AS in all diseases, timely treatment is essential. But unfortunately warning signs often go unheeded, especially among the youth. There is almost always deterioration in the normal daily functioning. Sleeping late, mood changes, deterioration in academic performance, behaviour problems such as aggression, rebelliousness and hyperactivity, lack of concentration and so on, are often ignored by family members as signs of adolescence rather than symptoms of addiction. To sustain their habit, with which they become obsessively preoccupied, addicts often lie, steal and manipulate family members.
According to Dr. R.R. Cherian, Director, Research and Treatment Programmes, of the Chennai-based T.T. Ranganathan Clinical Research Foundation, often the drug abusers do not have a chance to develop a personality and values of their own because they start on drugs very young. Some are college dropouts, and most have no commitment to work, marriage or family.
A patient's recovery process thus involves not only abstinence but also lifestyle changes. Detoxification, the first phase in treatment, involves medical management to make the withdrawal process safe and comfortable. For effective care and full recovery, psychological support is necessary and coexisting psychiatric problems have to be identified and treated simultaneously with the addiction. According to Dr. Cherian, bringing the abusers back into the mainstream as soon as possible is important for complete recovery. It is also crucial not to make an issue of past failures. Motivating abusers to seek treatment and abstain from drugs is another key factor, and the role of family, friends and employers is crucial in this. Says Dr. Mohan Raj: "If a person says, `I want to give it up but I am not able to', then it is easy for us to do whatever is needed to be done. But if he is not keen on stopping, whatever we do is not going to be successful."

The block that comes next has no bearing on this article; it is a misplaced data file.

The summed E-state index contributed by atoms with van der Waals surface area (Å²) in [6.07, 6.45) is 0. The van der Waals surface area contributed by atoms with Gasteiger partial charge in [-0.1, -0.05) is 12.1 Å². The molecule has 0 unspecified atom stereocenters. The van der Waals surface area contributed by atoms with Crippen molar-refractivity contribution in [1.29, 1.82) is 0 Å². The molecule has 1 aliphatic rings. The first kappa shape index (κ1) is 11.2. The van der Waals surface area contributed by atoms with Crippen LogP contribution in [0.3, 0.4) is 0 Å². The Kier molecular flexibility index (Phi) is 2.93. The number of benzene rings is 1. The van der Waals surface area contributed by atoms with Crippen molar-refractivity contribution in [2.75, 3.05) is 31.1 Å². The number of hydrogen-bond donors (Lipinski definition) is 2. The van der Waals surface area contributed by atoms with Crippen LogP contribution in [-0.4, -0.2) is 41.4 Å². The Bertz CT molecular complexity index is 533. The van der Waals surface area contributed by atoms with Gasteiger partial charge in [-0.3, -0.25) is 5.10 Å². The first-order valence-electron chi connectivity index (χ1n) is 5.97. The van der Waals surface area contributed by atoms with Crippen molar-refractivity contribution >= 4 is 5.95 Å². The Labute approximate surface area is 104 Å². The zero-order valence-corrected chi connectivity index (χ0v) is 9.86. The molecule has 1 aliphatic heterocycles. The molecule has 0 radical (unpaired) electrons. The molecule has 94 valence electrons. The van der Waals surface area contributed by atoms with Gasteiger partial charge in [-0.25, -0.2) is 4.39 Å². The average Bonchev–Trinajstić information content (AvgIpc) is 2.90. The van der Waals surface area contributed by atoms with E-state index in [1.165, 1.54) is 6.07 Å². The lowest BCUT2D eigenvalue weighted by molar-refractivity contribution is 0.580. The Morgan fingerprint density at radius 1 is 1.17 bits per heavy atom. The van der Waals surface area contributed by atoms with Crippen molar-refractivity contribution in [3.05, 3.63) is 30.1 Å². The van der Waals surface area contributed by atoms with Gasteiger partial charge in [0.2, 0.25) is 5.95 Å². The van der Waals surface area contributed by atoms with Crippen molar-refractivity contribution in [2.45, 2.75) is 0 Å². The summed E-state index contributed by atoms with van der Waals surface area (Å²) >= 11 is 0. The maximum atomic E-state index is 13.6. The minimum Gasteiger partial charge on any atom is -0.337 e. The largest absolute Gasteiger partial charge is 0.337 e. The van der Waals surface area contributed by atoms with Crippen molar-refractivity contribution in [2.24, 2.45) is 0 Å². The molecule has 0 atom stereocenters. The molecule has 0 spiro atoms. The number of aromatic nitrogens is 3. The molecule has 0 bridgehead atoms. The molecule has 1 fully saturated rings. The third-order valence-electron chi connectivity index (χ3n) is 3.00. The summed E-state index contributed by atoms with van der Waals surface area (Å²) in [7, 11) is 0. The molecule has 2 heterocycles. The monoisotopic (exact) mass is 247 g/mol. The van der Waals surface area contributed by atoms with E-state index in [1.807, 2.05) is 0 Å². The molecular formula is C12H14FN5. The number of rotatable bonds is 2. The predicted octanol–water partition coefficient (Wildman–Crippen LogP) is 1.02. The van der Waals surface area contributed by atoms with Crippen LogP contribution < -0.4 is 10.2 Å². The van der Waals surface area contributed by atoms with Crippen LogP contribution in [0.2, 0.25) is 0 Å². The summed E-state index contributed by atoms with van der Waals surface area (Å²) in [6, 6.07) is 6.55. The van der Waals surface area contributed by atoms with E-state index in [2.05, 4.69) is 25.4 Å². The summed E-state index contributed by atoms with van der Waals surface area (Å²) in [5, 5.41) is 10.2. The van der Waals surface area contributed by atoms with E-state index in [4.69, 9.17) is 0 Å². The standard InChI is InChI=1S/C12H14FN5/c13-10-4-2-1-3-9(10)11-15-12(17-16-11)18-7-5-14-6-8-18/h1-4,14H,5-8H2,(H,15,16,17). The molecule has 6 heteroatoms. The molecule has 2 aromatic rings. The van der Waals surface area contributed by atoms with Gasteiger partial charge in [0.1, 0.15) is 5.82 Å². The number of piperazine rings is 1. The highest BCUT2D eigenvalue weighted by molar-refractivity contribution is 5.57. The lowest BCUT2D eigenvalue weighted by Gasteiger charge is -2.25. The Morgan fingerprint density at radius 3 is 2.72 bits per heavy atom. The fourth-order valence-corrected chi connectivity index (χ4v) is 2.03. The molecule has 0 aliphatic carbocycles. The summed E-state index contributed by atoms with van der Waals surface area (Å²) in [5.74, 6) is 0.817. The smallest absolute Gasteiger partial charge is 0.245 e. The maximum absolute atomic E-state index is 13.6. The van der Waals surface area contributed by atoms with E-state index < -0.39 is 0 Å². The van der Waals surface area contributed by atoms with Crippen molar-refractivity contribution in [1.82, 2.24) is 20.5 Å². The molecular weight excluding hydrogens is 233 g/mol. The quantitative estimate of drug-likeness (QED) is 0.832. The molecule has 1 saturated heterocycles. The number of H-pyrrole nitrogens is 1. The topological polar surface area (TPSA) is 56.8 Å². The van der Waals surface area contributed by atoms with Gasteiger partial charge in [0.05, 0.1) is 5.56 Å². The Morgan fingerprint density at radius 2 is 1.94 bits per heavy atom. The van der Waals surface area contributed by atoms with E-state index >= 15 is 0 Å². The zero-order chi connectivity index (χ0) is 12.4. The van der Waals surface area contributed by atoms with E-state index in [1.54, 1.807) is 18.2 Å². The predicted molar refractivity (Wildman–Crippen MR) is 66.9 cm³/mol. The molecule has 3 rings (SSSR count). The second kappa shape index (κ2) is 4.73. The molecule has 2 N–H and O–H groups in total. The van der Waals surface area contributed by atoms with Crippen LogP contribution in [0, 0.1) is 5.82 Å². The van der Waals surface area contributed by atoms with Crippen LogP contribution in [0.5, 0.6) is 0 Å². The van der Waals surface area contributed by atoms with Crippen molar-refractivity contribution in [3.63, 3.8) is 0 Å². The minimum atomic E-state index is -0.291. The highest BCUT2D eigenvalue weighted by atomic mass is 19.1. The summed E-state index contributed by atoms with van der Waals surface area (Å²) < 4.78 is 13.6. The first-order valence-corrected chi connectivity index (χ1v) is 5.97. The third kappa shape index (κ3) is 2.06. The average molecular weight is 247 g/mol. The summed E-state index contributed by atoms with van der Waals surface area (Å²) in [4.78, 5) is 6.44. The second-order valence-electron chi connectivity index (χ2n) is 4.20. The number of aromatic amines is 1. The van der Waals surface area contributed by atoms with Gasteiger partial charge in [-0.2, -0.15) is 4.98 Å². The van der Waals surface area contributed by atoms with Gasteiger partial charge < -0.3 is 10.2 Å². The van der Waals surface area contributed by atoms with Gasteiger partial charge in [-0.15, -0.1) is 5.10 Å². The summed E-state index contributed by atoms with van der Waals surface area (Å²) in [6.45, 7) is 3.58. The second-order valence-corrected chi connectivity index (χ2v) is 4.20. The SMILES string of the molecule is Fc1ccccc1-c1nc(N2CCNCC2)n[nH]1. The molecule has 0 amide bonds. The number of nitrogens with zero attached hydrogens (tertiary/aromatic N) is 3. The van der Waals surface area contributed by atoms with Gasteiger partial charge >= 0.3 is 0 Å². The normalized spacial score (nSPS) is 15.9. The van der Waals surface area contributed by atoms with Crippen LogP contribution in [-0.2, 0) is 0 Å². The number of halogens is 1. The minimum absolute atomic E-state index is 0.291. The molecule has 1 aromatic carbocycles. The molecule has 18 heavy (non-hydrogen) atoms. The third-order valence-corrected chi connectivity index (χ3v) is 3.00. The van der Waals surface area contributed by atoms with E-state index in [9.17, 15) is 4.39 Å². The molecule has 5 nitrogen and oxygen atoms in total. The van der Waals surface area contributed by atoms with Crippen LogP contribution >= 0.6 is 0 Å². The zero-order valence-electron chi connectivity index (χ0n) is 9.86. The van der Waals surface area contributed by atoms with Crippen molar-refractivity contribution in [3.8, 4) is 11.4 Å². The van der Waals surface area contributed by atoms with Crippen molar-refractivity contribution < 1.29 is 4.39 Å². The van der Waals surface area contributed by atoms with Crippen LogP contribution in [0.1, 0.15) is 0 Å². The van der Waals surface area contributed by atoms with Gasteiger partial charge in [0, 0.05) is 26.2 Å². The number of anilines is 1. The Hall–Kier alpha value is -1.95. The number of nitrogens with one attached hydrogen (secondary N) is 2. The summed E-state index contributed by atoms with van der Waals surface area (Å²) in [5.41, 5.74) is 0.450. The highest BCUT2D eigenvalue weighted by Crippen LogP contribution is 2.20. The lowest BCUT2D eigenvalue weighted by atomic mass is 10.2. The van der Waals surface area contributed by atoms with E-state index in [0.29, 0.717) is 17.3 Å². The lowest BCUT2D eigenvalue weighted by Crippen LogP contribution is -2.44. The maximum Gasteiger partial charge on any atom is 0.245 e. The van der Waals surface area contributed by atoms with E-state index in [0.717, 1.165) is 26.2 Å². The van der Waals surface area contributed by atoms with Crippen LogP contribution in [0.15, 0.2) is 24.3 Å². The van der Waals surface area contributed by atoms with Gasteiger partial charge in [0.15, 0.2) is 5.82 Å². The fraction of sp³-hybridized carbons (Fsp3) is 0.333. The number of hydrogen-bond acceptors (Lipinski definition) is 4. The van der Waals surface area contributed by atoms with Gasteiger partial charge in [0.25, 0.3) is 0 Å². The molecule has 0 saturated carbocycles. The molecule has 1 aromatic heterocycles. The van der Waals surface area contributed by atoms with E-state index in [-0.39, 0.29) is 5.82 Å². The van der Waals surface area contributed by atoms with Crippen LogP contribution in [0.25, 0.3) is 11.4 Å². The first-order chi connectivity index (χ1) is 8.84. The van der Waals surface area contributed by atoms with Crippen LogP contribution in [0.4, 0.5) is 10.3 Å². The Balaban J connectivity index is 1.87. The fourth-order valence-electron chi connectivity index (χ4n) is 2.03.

In fact, according to the various components of the National Survey, hardly a third of drug-dependants reported having taken treatment (it was as low as 2 per cent in one of the components). There was also a significant time lag between the onset of dependence and the seeking of treatment, largely owing to a lack of knowledge about the need for treatment and rehabilitation and access to treatment facilities.
There is a general perception that "will power" alone is enough to stop taking drugs. While personal motivation is indeed crucial to recovery, it is important that patients and their families know that drug abuse is a disease that can be treated with appropriate and timely medical and psychological help.